A new report by the Metropolitan Washington Council of Governments (COG) highlights some remarkable regional success in reducing homelessness. In Fairfax County, the numbers seemed to tell a different story, but county leadership says some of that is a result of the way the survey is conducted.

The annual study sends researchers across regional localities to collect a snapshot of how many residents are experiencing homelessness, and while not a comprehensive scientific count, it’s generally seen as a look at regional trends.

While neighbors like Arlington County and the City of Alexandria reported declines in their homeless population counts by 14% and 49%, respectively, Fairfax County is one of only two out of nine jurisdictions surveyed that saw its homeless count increase.

In Fairfax County, homeless population counts went from 1,041 in 2020 to 1,222 in 2021, a 17% increase. The only other D.C.-area locality to report a year-to-year rise in its homeless population was Prince George’s County, which increased by 19%.

Fairfax County claims on its website that the increase reflects an expansion of shelter capacity and services, rather than an increase in homelessness.

“The increase is primarily attributable to the increase in the community’s capacity to provide shelter with increased federal emergency funding associated with the COVID-19 pandemic, and the commendable efforts of service providers to care for unstably housed community members,” the Fairfax County Office to Prevent and End Homelessness said.

Fairfax County Board of Supervisors Chairman Jeff McKay similarly credited the increase in the count to an increase in accommodations for people experiencing homelessness.

“This year’s data indicates an outstanding effort by our Housing staff and our community-based partners to respond to the unprecedented impacts of 2020,” he said in a statement. “By providing safe housing accommodations and a wide variety of supportive services to assist our most vulnerable neighbors along the path toward housing stability, we have been able to help our entire community.”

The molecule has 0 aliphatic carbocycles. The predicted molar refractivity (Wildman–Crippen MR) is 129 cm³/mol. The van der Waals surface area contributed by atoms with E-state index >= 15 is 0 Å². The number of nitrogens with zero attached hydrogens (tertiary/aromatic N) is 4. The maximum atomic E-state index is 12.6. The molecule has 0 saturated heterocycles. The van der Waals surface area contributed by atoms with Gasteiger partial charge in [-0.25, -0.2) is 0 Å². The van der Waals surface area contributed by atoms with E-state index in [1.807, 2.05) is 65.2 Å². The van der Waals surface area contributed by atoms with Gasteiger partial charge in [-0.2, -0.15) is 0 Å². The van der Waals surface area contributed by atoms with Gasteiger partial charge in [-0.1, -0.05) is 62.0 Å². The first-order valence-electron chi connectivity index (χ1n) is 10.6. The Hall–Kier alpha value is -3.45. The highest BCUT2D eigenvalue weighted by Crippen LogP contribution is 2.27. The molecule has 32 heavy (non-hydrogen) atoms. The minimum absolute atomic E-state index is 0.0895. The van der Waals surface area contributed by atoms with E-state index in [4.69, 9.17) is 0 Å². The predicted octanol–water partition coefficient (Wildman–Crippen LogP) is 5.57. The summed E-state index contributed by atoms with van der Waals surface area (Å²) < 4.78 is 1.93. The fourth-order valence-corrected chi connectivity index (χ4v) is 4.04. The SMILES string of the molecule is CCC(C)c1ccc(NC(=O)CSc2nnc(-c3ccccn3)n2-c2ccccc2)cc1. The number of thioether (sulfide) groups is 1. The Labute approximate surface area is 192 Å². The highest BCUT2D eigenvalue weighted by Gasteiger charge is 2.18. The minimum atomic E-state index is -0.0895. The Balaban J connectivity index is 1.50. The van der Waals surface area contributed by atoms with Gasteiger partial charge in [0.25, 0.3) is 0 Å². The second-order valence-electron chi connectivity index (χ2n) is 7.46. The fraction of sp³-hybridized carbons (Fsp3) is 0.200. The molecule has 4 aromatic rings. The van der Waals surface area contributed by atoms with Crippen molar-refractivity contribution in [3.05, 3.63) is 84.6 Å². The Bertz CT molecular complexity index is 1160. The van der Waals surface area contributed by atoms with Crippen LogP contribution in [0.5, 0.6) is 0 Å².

However, since at least 2017, the homeless population counts for Fairfax County have been gradually increasing, which McKay says is also indicative of an inadequate affordable housing stock.

Released in two parts across 2018 and 2019, the county’s Communitywide Housing Strategic Plan set a goal of producing a minimum of 5,000 net new affordable housing units within 15 years. 1,800 units are currently in the pipeline, according to McKay.

In his statement on the homelessness point-in-time count data, McKay said:

Most importantly, it indicates that our work on the issue of housing — including emergency housing — must and will continue to be a critical priority for this Board. This is an essential component of our community’s crisis response system for those who need help in regaining a safe, decent and stable housing situation.

Housing is a foundational component in achieving positive outcomes in nearly every aspect of our lives and having thousands of our neighbors experiencing homelessness or struggling to remain in their homes is not something that we as a community will turn a blind eye to. This could be any of us. There are too many circumstances beyond our control which can cause that stability to be shaken through no fault of our own.

Photo via MWCOG

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